Lab soups up Linux supercomputer

A 2,000-processor Intel Itanium 2 supercomputer at the Department of Energy's Pacific Northwest National Labs has edged out Lawrence Livermore National Lab's Intel Xeon-based Multiprogrammatic Capability Cluster for the title of world's fastest Linux supercomputer, according to PNNL.

PNNL Tuesday announced that it had completed an upgrade of the 1,400 1.0 GHz Itanium 2 McKinley processors in its William W. Wiley Environmental Molecular Sciences Laboratory supercomputer in Richland, Wash., boosting the system's peak performance from 6.2 trillion floating point operations per second (T FLOPS) to 11.8T FLOPS. The new processors run at 1.5 GHz and are based on Intel's follow-up to its McKinley design, which is called Madison.

"It's about 11,800 times faster than the average personal computer," said PNNL Molecular Science Computing Facility's manager of computer operations, Scott Studham. "Most computers have between 250M bytes and 1G byte of memory. This one has 7,000G bytes of memory."

Linux has emerged in the last few years as an increasingly popular operating system for the highly technical supercomputer market. In the last month, Dell announced plans to build a 17.7T FLOPS Xeon system for the National Center for Supercomputing Applications, and IBM, Fujitsu and Cray all are building Linux supercomputers in the 11T FLOPS to 40T FLOPS range.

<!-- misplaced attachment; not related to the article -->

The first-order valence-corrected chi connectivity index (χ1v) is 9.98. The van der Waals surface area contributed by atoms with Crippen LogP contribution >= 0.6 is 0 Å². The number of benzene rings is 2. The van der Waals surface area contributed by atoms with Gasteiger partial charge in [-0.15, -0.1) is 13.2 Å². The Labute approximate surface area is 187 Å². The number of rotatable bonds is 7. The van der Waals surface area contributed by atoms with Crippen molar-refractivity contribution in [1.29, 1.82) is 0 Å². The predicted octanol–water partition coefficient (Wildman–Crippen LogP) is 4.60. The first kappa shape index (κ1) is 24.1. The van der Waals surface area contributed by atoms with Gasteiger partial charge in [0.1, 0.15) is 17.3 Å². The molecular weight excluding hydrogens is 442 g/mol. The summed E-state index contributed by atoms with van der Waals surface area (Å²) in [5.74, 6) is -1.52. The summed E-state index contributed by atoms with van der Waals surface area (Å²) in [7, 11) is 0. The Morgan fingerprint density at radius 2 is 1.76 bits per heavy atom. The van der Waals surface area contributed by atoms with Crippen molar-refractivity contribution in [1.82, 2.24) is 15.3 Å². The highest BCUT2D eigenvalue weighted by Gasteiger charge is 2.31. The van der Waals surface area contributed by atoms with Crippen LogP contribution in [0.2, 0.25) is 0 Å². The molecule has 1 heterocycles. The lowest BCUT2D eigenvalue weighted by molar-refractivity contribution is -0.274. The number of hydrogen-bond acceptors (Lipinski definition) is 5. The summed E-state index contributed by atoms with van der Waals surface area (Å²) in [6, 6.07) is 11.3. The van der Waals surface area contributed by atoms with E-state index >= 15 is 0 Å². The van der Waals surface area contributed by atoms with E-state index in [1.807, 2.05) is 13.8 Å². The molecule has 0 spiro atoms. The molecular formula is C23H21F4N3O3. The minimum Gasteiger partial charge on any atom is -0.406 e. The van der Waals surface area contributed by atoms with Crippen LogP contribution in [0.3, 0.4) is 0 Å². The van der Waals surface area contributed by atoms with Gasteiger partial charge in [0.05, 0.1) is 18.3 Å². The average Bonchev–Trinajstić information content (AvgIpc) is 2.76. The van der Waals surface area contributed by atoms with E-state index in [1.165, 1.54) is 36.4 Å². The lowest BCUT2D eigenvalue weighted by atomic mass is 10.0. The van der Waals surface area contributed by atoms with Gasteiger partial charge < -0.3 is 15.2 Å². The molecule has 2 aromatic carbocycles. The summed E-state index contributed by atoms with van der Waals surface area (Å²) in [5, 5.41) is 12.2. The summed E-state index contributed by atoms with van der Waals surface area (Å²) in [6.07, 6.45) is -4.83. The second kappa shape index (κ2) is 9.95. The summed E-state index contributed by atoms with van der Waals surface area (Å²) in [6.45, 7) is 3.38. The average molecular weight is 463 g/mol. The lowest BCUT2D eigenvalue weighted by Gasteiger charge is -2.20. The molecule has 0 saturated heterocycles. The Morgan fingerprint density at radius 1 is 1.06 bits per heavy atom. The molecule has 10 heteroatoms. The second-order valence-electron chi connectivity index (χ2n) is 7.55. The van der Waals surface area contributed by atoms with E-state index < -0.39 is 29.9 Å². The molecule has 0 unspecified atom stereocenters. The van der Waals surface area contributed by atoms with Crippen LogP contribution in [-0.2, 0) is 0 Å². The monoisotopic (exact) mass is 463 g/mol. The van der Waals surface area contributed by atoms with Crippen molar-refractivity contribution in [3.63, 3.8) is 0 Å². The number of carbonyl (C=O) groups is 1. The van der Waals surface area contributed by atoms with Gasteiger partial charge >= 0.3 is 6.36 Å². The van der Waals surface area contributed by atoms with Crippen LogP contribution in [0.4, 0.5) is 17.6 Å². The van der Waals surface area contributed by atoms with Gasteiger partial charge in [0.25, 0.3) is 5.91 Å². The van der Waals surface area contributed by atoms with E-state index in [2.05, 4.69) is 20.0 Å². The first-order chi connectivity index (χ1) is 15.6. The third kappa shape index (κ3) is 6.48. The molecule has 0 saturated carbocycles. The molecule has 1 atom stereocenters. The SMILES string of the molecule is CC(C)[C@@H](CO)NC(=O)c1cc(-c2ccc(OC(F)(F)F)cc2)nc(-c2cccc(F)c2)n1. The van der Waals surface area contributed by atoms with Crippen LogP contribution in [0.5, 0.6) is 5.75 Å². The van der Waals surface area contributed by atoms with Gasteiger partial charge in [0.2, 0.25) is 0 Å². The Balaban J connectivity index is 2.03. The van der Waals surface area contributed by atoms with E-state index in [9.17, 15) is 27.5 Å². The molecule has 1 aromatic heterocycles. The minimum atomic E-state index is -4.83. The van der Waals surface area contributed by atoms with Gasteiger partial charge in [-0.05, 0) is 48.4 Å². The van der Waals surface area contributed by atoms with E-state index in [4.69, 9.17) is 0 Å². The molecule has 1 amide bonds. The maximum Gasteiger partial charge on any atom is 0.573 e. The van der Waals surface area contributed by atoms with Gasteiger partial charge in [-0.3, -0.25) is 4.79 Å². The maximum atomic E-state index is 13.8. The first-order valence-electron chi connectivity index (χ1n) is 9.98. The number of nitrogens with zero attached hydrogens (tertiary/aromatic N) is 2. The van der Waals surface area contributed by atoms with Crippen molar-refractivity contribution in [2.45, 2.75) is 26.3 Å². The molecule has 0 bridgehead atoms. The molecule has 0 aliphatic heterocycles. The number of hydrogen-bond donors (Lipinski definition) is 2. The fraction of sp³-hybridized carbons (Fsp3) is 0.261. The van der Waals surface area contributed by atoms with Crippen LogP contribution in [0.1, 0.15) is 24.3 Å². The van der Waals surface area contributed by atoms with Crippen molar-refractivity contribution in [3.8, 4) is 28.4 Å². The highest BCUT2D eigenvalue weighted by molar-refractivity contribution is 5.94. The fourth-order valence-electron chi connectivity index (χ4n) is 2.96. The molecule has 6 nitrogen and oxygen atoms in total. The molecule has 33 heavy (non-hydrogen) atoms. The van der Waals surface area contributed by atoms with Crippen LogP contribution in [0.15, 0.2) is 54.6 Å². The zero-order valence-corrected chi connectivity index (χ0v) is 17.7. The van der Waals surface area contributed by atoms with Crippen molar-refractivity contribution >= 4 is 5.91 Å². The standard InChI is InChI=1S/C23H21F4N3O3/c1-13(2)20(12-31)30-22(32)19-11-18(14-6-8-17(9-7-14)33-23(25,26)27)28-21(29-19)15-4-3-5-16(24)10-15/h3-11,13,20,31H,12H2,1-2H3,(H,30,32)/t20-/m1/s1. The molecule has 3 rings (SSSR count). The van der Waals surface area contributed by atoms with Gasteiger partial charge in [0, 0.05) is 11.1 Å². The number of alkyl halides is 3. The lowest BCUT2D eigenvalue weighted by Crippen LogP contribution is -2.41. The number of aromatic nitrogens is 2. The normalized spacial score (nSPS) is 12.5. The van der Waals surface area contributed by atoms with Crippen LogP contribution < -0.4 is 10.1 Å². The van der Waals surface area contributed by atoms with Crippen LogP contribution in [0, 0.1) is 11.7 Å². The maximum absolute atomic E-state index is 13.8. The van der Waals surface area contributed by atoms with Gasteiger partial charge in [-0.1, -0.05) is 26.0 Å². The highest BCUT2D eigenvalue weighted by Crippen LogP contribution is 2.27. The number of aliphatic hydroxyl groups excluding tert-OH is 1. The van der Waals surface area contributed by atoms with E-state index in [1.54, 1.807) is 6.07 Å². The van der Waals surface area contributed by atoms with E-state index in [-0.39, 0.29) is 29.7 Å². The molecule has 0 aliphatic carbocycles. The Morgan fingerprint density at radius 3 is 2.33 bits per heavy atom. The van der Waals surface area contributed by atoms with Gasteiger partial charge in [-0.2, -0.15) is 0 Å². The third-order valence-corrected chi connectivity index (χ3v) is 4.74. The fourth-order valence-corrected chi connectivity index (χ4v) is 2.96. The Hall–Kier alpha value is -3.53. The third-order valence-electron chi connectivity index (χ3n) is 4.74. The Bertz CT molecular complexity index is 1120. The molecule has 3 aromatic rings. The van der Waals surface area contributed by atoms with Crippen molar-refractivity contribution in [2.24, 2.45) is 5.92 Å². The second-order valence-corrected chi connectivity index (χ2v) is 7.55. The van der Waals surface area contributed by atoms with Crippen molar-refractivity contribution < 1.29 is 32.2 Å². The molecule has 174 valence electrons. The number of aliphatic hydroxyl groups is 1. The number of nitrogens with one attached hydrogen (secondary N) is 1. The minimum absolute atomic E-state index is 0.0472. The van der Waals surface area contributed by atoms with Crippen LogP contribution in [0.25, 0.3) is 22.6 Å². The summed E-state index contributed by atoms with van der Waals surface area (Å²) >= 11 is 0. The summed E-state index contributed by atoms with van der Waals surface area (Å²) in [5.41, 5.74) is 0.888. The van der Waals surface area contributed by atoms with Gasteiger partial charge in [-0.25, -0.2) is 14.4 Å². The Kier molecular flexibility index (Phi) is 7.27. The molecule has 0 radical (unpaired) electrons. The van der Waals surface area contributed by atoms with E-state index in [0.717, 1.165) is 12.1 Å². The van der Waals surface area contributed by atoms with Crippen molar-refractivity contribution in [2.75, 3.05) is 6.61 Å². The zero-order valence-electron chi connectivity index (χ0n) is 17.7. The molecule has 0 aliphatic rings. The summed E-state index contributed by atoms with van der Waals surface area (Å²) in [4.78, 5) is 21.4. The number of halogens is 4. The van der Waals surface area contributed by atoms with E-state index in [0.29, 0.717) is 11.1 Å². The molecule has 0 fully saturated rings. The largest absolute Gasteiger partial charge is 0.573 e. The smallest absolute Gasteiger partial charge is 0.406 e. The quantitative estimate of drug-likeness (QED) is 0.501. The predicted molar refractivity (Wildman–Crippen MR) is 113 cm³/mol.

PNNL's upgrade process took just over a month, with a team of 10 HP employees on site unpacking and installing about 250 Madison microprocessors into the Labs' McKinley-based rx2600 machines each week. "On a weekly basis, a semi truck with processors would show up," said Studham, who claims to have developed more than a passing familiarity with the CPU upgrade process. "I can personally tell you that there are four screws required to take out an Itanium 2 CPU," he said.

The 3,000-square-foot, $24.5 million system will be used for a variety of computationally intensive tasks at the labs, such as studying basic chemistry and biology, and modeling how leaked radioactive material might move underground.

For this kind of science, the Itanium 2's floating point performance of 6 billion operations per second made it a better fit than AMD's rival Opteron processor, Studham said. "It was important for us to build out of the fastest processor we could get," he said. He estimated the labs would have needed 1,000 more processors to achieve the same level of floating point performance with an Opteron-based supercomputer.

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